Among other analysis in this article, I show how FATCA implementation could be successfully fought in courts if governments are not doing their duty number one, which is defending their own sovereignty. In Canada for example, we have a precedent of invalidating U.S. extraterritorial Acts thanks to a law called “Foreign Extraterritorial Measures Act” whereby the Attorney General in conjunction with the Secretary of foreign affairs can order Canadian citizens and companies not to obey a foreign country’s public law where it infringes Canadian sovereignty. They did it once in 1992, by issuing the “Foreign Extraterritorial Measures (United States) Order” or 1992 SOR-92-584 against Title 31 CFR Part 515 of the US Code of Federal Regulations or so-called “Cuban Assets Control Regulations.”
Like FATCA, even though the main purpose was to forbid trade with Cuba, under these Cuban Assets Control Regs those dealing with Cuba were required to maintain records and, upon request to furnish information regarding such dealings to the U.S. Treasury Department. They affected all U.S. citizens and permanent residents wherever they are located, all people and organizations physically present in the U.S. and all branches and subsidiaries of U.S. companies throughout the world.
Violations were subject to criminal penalties of up to 10 years in prison and corporate fines in millions of dollars. Many countries, including the UK, France, Japan, Australia have so-called “Blocking Statutes,” similar to the Canadian Foreign Extraterritorial Measure Act that they can put in motion against FATCA invasion, like France did here
http://conflictoflaws.net/2008/french-court-applies-blocking-statute/ after years of timidity.
So, watch out for these two articles because they contain out of the box analysis on FATCA. Cheers!
Posted by Jeff Mukadi
Cannot wait to read these 2 articles.ReplyDelete
The only distinction that I can make is that FATCA’s enforcement does not depend on a court ruling in another jurisdiction; the sanction is 30% withholding in the US from dispositions of US assets.
I put a link below to a archived video below of the press conference then Canadian Foreign Minister Lloyd Axworthy gave after the final rules were published of the US Helms Burton Act back in 1996. Interesting to see the arguments that were made Axworthy and NOT picked up in the media or historical references of the time.ReplyDelete
Posted by Patrick Johnson
Jeff, my sense is you won't see an invocation of FEMA if it is going to happen until the final regs are released which by the way as recently as a few months ago were to have been published by now. As of right now their is the before the end of October camp and the before the end of the year camp(I happen to be in the before the end of the year camp simply because I think we would have heard something by now if they were going to come out by the end of this week). I also think at this point Mr. Flaherty is quite content to keep trying to push the final regs off further and further into future at least until there is greater awareness of the law which slowly seems to be occuring.ReplyDelete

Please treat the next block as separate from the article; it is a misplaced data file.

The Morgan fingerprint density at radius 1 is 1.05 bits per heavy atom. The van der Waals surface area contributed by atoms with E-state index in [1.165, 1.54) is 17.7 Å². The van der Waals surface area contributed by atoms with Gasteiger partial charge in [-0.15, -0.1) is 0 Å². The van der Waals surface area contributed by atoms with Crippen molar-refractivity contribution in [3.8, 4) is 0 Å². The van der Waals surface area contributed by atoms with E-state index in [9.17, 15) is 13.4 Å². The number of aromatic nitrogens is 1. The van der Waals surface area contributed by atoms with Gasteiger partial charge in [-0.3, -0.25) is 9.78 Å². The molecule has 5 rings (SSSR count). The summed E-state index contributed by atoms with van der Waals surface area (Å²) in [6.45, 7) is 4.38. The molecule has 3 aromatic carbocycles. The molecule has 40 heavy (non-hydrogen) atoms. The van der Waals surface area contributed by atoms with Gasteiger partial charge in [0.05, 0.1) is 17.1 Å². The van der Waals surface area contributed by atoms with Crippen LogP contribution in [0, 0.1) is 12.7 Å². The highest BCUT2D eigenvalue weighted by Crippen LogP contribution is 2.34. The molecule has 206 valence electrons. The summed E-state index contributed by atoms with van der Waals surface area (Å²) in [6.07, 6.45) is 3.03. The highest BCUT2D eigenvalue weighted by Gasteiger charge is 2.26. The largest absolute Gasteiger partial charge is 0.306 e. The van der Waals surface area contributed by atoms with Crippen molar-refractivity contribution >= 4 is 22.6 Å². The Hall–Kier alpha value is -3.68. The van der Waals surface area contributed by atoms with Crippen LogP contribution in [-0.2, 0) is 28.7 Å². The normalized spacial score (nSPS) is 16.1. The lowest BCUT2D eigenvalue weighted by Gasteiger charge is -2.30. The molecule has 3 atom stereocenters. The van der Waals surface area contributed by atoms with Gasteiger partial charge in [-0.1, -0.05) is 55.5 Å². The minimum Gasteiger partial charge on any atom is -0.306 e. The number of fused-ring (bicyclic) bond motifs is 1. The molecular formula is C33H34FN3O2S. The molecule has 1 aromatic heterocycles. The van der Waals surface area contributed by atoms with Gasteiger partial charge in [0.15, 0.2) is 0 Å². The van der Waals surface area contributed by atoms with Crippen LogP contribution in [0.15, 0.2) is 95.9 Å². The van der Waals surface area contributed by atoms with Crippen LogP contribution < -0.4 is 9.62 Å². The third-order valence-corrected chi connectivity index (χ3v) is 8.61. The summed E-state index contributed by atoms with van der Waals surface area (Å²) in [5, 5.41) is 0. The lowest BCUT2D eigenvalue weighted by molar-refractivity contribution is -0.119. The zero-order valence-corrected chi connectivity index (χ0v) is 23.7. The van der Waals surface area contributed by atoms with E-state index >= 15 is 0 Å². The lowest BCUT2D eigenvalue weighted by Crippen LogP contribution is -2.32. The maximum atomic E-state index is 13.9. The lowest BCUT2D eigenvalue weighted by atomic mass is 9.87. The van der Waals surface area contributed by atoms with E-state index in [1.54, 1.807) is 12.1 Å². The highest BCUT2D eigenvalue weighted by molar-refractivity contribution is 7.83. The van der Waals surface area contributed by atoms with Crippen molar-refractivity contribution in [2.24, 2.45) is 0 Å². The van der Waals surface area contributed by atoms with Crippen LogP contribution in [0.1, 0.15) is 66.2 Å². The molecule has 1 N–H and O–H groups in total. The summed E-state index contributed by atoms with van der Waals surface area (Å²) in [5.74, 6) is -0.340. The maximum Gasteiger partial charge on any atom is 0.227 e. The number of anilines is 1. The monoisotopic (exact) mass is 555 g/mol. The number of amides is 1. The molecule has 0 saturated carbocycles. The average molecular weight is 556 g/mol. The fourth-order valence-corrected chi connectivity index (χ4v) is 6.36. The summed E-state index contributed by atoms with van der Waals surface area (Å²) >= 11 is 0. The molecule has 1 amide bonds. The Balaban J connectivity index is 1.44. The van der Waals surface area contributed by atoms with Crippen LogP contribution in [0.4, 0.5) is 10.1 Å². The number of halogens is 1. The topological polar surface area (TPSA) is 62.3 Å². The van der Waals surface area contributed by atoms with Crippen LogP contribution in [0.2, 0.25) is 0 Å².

If the US and the Obama Administration really wanted an IGA with Canada then the President should pickup the phone and call Prime Minister Harper directly(Obama might not necessarily get the answer he wants but in my opinion if Obama is truely committed to FATCA he should be doing just that). In general all big agreements between the US and Canada are initialized and finalized with the direct involvement of the President and Prime Minister i.e. CUSTA, NAFTA, Acid Rain, and the new perimeter security agreement. Along these lines I have heard from pretty good sources their will NOT be and have NOT been any direct discussions between Harper and Obama on FATCA and in general the White House is directing all inquires regarding FATCA from foreign governments to US Treasury. This is not to say Obama doesn't support FATCA but from what I understand the White House won't get involved in any of the international negotiations. On the otherhand if the goal of Treasury is to get as many agreement as possible it would have to seem a bit disappointing that the President won't step in for any of the negotiations.
I do have to wonder in the US Government whether or not there are some internal disputes about this entire process. One official comes out and promises something by a certain date and then that date is blown off completely. Where is the "Model 2" agreement for example and the draft FFI agreement.
To Ronald's point. I do think if a particular country is going to fight FATCA just prohibiting its financial institutions from complying isn't really enough. They have to put the screws back to the US. One idea of mine would be to impose across the board standard witholding on all US resident recepiants of that country source income. So for example Canada could withold standard 25% witholding on all Canadian source income flowing to US resident investors including FDI. So McDonalds Canada for example would have to witholding a full 25% on intra company dividends flowing upstream to McDonalds HQ in the US Ditto for ExxonMobil, GM, Ford, basically every American company doing business in Canada. Of course other investment coming from other treaty partners into Canada would continue under normal treaty witholding procedures just US investment would be punished. Just as FATCA technically complies with the US Canada Tax Treaty Revenue Canada could create an after the fact witholding refund process to bring to comply with the treaty. There are probably only a few countries in the world that have enough US source FDI to do this. Canada, China, Germany maybe a few others.
I guess the question is what does the world look like after something like this is done. What would be the US response. Would they cave or dig in even harder. My sense is Republicans would start looking for an exit from FATCA at this point I don't know what the Democrats would do. The issue is many of the Democrats who support FATCA aren't going to have a lot of sympathy for ExxonMobil or McDonalds getting hit with punitive Canadian witholding in retaliation for FATCA.